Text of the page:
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    Among the five girls, besides the other niece, who was twenty-one years old, well over the traditional age between thirteen and seventeen, the two pairs of sisters remained. One pair was the daughters of the governor of Jiangxi Province. The other pair was the daughters of a courtier in the capital. They were the only girls that had learned to write poetry. The eldest daughter of the governor of Jiangxi Province had been the royal concubine of the late Emperor Tongzhi, now a royal widow, the one that West Empress Dowager had liked best and had wanted her natural son to choose as his queen, but his natural son had chosen another girl. So this time West Empress Dowager selected the other two daughters. But her goal was to let her niece to be the queen, not one of the sisters. This pair of the sisters stayed for the night with their eldest sister, the royal widow. The eldest sister complained how she had lived alone even when Emperor Tongzhi had been alive. Any concubine in this status was called a widow with husband alive in the Forbidden City. So the sisters wished that they would not be selected. The eldest sister smiled, “it is easier not to be selected than you want to be selected.” She told her sisters that they should wear blue clothes, because West Empress Dowager didn't like the color blue, and they should act a little listlessly, but not too much. West Empress Dowager liked girls to look alive.

  8. #293
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    On November 8, the five girls were lined before West Empress Dowager and the emperor. The niece stood foremost, who should stand behind others by tradition. The younger ones should stand in the front. The daughters of the governor were stationed near the emperor, a little behind the niece. They were beautiful girls while the niece was just ordinary. West Empress Dowager had often ordered that niece to come and live for a few days in the Forbidden City to play with the emperor when they were both children. She had thought that their relationship would have become from playmates to lifemates, but the emperor had never liked his cousin.
    When the emperor was told to give the symbol, a ruyi, to whichever girl he wanted to be his queen, he walked towards one of the governor's daughters, the beautiful pair, but not intended by West Empress Dowager as the queen. So she called, “Emperor.” Her voice a little too loud for the occasion and not without some irritation. The emperor was startled and turned his head aside to look at West Empress Dowager, who pointed to her niece with her mouth. The emperor was unhappy, but had to obey. He walked past the beautiful couple and handed the ruyi to the niece, who went down on her knees to take it.
    West Empress Dowager didn't let the emperor choose the concubines. She chose for him the daughters of the courtier. The elder girl was fifteen and the younger thirteen, named Concubine Jin and Concubine Zhen. The other two girls were returned to their parents. West empress Dowager was afraid that if she let the two beautiful girls stay in the Forbidden City also as concubines, the emperor would always go to their place and ignore her niece entirely.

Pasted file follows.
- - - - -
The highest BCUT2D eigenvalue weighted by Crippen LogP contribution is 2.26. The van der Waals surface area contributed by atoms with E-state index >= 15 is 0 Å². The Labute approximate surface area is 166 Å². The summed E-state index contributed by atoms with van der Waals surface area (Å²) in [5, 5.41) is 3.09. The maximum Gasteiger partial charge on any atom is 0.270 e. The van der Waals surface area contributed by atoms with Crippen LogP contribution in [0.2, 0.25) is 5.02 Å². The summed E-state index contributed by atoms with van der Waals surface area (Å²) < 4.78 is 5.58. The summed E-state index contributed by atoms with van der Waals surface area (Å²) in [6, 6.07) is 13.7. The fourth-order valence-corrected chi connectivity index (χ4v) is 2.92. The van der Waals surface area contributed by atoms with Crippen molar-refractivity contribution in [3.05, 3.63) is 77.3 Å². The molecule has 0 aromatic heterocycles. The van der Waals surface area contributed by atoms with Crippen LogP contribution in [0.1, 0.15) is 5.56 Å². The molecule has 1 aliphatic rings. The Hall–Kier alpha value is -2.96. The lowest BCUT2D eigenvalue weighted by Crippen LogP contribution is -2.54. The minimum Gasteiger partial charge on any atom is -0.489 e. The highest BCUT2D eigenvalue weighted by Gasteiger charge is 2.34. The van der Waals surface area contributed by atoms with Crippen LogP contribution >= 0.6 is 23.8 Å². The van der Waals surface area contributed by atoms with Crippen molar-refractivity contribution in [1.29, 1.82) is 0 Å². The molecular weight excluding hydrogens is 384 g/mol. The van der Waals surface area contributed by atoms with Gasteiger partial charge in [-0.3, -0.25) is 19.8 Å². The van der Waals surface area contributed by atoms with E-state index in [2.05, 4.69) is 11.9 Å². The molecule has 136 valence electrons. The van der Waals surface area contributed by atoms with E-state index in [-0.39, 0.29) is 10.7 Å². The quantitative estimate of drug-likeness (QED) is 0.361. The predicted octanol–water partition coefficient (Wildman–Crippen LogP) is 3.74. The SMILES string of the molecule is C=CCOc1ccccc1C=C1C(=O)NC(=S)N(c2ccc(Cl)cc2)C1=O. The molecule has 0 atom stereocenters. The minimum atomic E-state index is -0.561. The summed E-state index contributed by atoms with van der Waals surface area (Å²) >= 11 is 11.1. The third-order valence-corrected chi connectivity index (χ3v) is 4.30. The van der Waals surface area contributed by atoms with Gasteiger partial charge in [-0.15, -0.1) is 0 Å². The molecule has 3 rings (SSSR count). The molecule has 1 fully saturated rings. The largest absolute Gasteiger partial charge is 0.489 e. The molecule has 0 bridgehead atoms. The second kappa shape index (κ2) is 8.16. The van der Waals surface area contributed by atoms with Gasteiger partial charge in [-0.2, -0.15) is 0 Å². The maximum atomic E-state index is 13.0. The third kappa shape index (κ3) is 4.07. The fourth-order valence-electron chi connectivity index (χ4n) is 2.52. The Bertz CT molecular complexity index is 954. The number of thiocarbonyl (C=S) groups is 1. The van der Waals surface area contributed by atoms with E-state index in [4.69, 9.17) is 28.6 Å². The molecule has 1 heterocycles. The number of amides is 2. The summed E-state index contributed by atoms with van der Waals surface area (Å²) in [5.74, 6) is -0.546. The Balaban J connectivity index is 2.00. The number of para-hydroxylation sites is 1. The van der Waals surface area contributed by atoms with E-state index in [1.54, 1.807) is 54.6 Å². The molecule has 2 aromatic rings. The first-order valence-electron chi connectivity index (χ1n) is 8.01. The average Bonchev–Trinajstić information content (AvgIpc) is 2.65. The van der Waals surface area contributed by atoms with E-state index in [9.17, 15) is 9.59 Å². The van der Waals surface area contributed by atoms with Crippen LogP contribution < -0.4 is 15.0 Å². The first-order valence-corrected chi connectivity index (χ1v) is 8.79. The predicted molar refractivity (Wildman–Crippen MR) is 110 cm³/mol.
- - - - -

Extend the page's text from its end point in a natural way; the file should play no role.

9. #294
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    On November 8, the five girls were lined before West Empress Dowager and the emperor. The niece stood foremost, who should stand behind others by tradition. The younger ones should stand in the front. The daughters of the governor were stationed near the emperor, a little behind the niece. They were beautiful girls while the niece was just ordinary. West Empress Dowager had often ordered that niece to come and live for a few days in the Forbidden City to play with the emperor when they were both children. She had thought that their relationship would have become from playmates to lifemates, but the emperor had never liked his cousin.
    When the emperor was told to give the symbol, a ruyi, to whichever girl he wanted to be his queen, he walked towards one of the governor's daughters, the beautiful pair, but not intended by West Empress Dowager as the queen. So she called, “Emperor.” Her voice a little too loud for the occasion and not without some irritation. The emperor was startled and turned his head aside to look at West Empress Dowager, who pointed to her niece with her mouth. The emperor was unhappy, but had to obey. He walked past the beautiful couple and handed the ruyi to the niece, who went down on her knees to take it.
    West Empress Dowager didn't let the emperor choose the concubines. She chose for him the daughters of the courtier. The elder girl was fifteen and the younger thirteen, named Concubine Jin and Concubine Zhen. The other two girls were returned to their parents. West empress Dowager was afraid that if she let the two beautiful girls stay in the Forbidden City also as concubines, the emperor would always go to their place and ignore her niece entirely.

  10. #295
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    After the selection, Big Princess said to West Empress Dowager that if she had desired her niece to be the queen, why she hadn't told the emperor directly so that he could choose as she had wished. Such awkward situation would not have happened. West Empress Dowager confessed that it had partly been her fault.
    On December 4, 1888, the emperor sent wedding things to the queen's family. The father of the selected queen was the brother of West Empress Dowager and had a title of duke. He was a useless man, smoking opium all the time. He wanted to hold a banquet at home and invited all the princes and courtiers, but was afraid that many invitees would not come, because they really looked down upon him. So he requested West Empress Dowager to order all of them come to the feast. But West Empress Dowager advised him to invite the courtiers only, not the princes, because princes were higher in rank than a duke. And West Empress Dowager said that it was not suitable to issue such an order. Her brother had to go along with what West Empress Dowager had suggested.